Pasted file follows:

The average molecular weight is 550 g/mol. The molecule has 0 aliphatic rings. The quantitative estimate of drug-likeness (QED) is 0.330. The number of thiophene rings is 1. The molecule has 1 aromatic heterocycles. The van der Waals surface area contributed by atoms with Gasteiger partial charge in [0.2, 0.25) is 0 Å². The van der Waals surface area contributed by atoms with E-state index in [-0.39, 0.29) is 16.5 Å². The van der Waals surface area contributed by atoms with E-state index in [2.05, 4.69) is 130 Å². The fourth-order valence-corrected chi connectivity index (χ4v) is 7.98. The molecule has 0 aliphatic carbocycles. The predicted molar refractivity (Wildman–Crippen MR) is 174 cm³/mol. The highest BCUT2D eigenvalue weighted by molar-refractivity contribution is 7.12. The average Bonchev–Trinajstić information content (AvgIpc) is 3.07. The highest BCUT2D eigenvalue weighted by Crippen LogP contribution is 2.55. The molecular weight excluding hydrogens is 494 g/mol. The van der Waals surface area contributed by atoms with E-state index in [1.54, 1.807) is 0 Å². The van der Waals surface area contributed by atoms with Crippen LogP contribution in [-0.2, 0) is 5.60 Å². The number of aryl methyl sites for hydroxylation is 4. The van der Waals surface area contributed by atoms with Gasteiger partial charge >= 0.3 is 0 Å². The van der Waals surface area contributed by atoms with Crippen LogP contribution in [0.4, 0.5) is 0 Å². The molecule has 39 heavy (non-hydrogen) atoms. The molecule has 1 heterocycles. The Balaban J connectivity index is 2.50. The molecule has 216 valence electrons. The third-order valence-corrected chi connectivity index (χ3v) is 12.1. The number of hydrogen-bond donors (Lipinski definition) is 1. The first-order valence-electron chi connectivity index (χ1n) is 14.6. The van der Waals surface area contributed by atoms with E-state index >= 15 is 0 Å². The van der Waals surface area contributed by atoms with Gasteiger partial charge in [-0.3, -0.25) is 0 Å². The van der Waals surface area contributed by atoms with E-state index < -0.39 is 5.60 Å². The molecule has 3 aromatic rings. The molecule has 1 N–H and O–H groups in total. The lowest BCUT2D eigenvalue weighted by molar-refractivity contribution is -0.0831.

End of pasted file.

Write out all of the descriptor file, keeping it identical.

The average molecular weight is 550 g/mol. The molecule has 0 aliphatic rings. The quantitative estimate of drug-likeness (QED) is 0.330. The number of thiophene rings is 1. The molecule has 1 aromatic heterocycles. The van der Waals surface area contributed by atoms with Gasteiger partial charge in [0.2, 0.25) is 0 Å². The van der Waals surface area contributed by atoms with E-state index in [-0.39, 0.29) is 16.5 Å². The van der Waals surface area contributed by atoms with E-state index in [2.05, 4.69) is 130 Å². The fourth-order valence-corrected chi connectivity index (χ4v) is 7.98. The molecule has 0 aliphatic carbocycles. The predicted molar refractivity (Wildman–Crippen MR) is 174 cm³/mol. The highest BCUT2D eigenvalue weighted by molar-refractivity contribution is 7.12. The average Bonchev–Trinajstić information content (AvgIpc) is 3.07. The highest BCUT2D eigenvalue weighted by Crippen LogP contribution is 2.55. The molecular weight excluding hydrogens is 494 g/mol. The van der Waals surface area contributed by atoms with E-state index in [1.54, 1.807) is 0 Å². The van der Waals surface area contributed by atoms with Crippen LogP contribution in [-0.2, 0) is 5.60 Å². The number of aryl methyl sites for hydroxylation is 4. The van der Waals surface area contributed by atoms with Gasteiger partial charge >= 0.3 is 0 Å². The van der Waals surface area contributed by atoms with Crippen LogP contribution in [0.4, 0.5) is 0 Å². The molecule has 39 heavy (non-hydrogen) atoms. The molecule has 1 heterocycles. The Balaban J connectivity index is 2.50. The molecule has 216 valence electrons. The third-order valence-corrected chi connectivity index (χ3v) is 12.1. The number of hydrogen-bond donors (Lipinski definition) is 1. The first-order valence-electron chi connectivity index (χ1n) is 14.6. The van der Waals surface area contributed by atoms with E-state index >= 15 is 0 Å². The van der Waals surface area contributed by atoms with Gasteiger partial charge in [-0.3, -0.25) is 0 Å². The van der Waals surface area contributed by atoms with E-state index < -0.39 is 5.60 Å². The molecule has 3 aromatic rings. The molecule has 1 N–H and O–H groups in total. The lowest BCUT2D eigenvalue weighted by molar-refractivity contribution is -0.0831.